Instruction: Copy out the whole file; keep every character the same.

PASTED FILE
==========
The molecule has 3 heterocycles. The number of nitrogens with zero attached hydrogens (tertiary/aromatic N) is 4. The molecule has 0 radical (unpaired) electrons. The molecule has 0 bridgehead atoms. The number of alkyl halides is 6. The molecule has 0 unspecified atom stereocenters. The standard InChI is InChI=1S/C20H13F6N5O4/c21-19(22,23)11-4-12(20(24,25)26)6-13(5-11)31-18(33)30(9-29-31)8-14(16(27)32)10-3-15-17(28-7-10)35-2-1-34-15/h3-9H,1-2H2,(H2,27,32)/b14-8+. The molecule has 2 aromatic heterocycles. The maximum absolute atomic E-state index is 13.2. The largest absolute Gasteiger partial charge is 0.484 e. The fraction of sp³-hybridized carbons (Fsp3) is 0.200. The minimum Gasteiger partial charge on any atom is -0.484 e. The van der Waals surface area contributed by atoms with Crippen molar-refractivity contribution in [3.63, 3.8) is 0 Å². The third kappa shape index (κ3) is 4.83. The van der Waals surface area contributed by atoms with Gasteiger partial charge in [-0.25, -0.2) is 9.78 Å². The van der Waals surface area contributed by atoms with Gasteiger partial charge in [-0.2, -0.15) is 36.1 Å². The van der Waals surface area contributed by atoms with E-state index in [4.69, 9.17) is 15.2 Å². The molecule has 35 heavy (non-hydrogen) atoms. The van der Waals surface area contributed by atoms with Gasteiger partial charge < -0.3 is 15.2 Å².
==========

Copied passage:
The molecule has 3 heterocycles. The number of nitrogens with zero attached hydrogens (tertiary/aromatic N) is 4. The molecule has 0 radical (unpaired) electrons. The molecule has 0 bridgehead atoms. The number of alkyl halides is 6. The molecule has 0 unspecified atom stereocenters. The standard InChI is InChI=1S/C20H13F6N5O4/c21-19(22,23)11-4-12(20(24,25)26)6-13(5-11)31-18(33)30(9-29-31)8-14(16(27)32)10-3-15-17(28-7-10)35-2-1-34-15/h3-9H,1-2H2,(H2,27,32)/b14-8+. The molecule has 2 aromatic heterocycles. The maximum absolute atomic E-state index is 13.2. The largest absolute Gasteiger partial charge is 0.484 e. The fraction of sp³-hybridized carbons (Fsp3) is 0.200. The minimum Gasteiger partial charge on any atom is -0.484 e. The van der Waals surface area contributed by atoms with Crippen molar-refractivity contribution in [3.63, 3.8) is 0 Å². The third kappa shape index (κ3) is 4.83. The van der Waals surface area contributed by atoms with Gasteiger partial charge in [-0.25, -0.2) is 9.78 Å². The van der Waals surface area contributed by atoms with Gasteiger partial charge in [-0.2, -0.15) is 36.1 Å². The van der Waals surface area contributed by atoms with E-state index in [4.69, 9.17) is 15.2 Å². The molecule has 35 heavy (non-hydrogen) atoms. The van der Waals surface area contributed by atoms with Gasteiger partial charge < -0.3 is 15.2 Å².